The popularity of smaller, imported bikes prompted Harley to take action with a new kind of motorcycle. In 1953, they introduced the Model 165, which replaced the Model S-125. It featured a new, larger 165cc engine and helped Harley continue to recruit younger riders in the face of stiff competition.
The Wild One, widely considered to be the original outlaw biker film, debuted in 1953. The Stanley Kramer film stars Marlon Brando as Johnny Strabler, a character whose persona became a true cultural icon in the 1950s. The movie shined a light on motorcycle gang violence and left a lasting impression on everyone who’s ever seen it.
The K model’s 45-inch Flathead was enlarged to 55-inches for 1954. The larger engine utilized stronger flywheels, new rod bearing retainers, redesigned ports, and bigger intake valves to bump horsepower up from 30 to 38. Also in 1954, Harley-Davidson’s special 50th anniversary logo was affixed to the front fender of all its models.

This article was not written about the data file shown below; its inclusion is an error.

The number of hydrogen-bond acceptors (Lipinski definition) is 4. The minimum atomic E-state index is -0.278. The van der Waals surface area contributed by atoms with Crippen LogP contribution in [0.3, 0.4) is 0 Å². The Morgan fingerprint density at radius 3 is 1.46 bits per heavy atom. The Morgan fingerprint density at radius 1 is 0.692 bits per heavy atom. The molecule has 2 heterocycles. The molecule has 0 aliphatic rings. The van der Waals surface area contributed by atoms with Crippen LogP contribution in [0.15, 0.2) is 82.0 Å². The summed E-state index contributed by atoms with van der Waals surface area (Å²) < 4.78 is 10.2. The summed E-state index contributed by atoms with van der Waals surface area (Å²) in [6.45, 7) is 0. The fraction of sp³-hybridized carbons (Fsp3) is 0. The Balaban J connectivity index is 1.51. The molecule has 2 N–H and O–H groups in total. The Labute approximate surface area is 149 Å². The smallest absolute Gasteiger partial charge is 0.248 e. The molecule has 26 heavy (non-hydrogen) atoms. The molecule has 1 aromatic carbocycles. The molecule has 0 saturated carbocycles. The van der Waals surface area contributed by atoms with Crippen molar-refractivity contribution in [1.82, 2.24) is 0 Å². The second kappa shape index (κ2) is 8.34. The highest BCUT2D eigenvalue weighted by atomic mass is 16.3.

Dirt track racer Joe Leonard won the first-ever AMA Grand National Championship in 1954 on his Tom Sifton-tuned Harley-Davidson. For the first time, the championship was determined over the course of several races around the country, rather than one single race. Leonard won 8 of 18 races that season, and went on to win two more AMA national titles before moving on to a successful automobile racing career. 1954 also marked the first of eight straight years that the Grand National Championship would be won by Harley-Davidson racers.
Harley’s Hummer debuted in 1955, introducing the world to a stripped-down, basic model geared toward younger riders. The simple yet popular bike was named after Dean Hummer, an Omaha, Nebraska-based Harley dealer who led the nation in two-stroke sales. The Hummer used a redesigned B-model engine, displacing 125cc, for power. As basic a bike as it gets, the Hummer featured a magneto ignition and came without a battery, horn, brake light, or turn signals.